At this point you may be feeling a bit overwhelmed by the number of skills you need to learn. Take a deep breath, and relax. You have lots of time to learn these skills, and you don’t need to learn them all at once. Instead, you’ll choose the ones you want to focus on first, and from there you’ll move forward, step by step.

Begin your learning journey
To learn to write is not simply to follow someone else’s instructions. Learning to write (like learning anything else) is a journey. You can take this journey in the company of others, by participating in a writing course or joining a writers’ group. You can take it on your own. Or you can do some of both.

This journey will not necessarily be easy. You will be tested by coming up against things you don’t know how to do, by times of intense frustration. The success of your journey—whether you can continue it in the face of such obstacles—will depend in large part on how determined you are. If you are the kind of person who gives up every time something doesn’t come easily to you, if you expect writing to be “fun” all the time, then you are unlikely to get very far on your journey. If, on the other hand, you love the challenge of learning new things, if you are willing to persist through the periods of confusion and frustration that inevitably accompany real learning, then you will be rewarded. You will develop solid skills and the confidence that you know what you are doing when you write.

You can take a learning journey in the world of writing any time you like. It doesn’t matter how old (or how young) you are; it doesn’t matter what your experiences with writing have been. And you don’t need to worry if you don’t have “talent.” It’s certainly true that some people have a natural aptitude for writing, just as some have a natural aptitude for hitting a baseball. It’s also true that these people don’t necessarily go on to have the most successful careers. (Think Barry Bonds, or Manny Ramirez.) Many professional writers worked hard to develop their skills. In writing, as in sports (think Larry Bird or Dustin Pedroia), what counts most is hard work, determination, persistence—and the willingness to learn.

As with any journey, when you embark on a journey of learning to write, it’s helpful to know where you are starting from. Here’s a practice to assist you in seeing where you are now as a writer:

Using nonstop writing (freewriting), answer these questions:
1. What writing skills do I now have? What are my strengths? What can I already do as a writer? (For example: I can come up with ideas for pieces. Or: I can describe plants and people.) Try to make your answers as detailed and specific as you can.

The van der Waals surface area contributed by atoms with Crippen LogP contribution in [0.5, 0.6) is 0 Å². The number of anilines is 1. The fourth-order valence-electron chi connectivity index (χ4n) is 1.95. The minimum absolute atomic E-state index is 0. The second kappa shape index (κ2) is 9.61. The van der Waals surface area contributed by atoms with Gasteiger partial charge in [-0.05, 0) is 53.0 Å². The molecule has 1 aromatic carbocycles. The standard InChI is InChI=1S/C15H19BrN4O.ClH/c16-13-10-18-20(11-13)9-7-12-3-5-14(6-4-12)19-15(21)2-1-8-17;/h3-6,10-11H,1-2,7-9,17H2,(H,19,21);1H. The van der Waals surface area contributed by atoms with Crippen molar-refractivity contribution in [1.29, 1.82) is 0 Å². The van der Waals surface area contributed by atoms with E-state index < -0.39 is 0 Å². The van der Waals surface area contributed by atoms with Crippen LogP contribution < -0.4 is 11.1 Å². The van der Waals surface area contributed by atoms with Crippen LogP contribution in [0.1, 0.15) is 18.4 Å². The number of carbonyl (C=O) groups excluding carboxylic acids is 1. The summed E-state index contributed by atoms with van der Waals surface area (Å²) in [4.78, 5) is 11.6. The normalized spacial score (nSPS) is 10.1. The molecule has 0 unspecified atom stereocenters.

2. What writing skills do I want to learn? What can my favorite writer do on the page that I wish I could do? Again, try to be specific.
Now look through your answers. What do you notice?
Now go through the list of skills you want to learn and consider which ones are the most important to you right now. Write down these skills in a new list.
Now ask yourself (and write down your thoughts): How can I learn these skills? (Take a class? Read some of those writing books I’ve been collecting? Study a favorite writer? Talk to a writer friend?)
Take a few more minutes to write down any other thoughts you have about what you want to learn and how you might learn these things.
If you like to plan, you may want to organize your learning journey in more detail. Or you may prefer to just get started and see what happens.

You can use this practice at any time during your learning journey. It will help you stay on your path and intuit your next steps. You may, for instance, want to work on one set of skills for a while, then switch to a different set.

One of the things that makes learning to write so enjoyable is that there are always new things to learn. So I strongly urge you to see your journey in the world of writing as a lifelong one. Your path will not look exactly like anyone else’s, and it will probably surprise you in its movement.

Most of all, I encourage you to leave behind, as you take your journey, the attitude of being “in school.” There will be no tests, no boring drills, none of the drudgery of make-work that so often contributes to making schools such unhappy places. You will be free to learn in your own way, at your own pace. Learning, when undertaken under conditions of freedom, is a joyful adventure.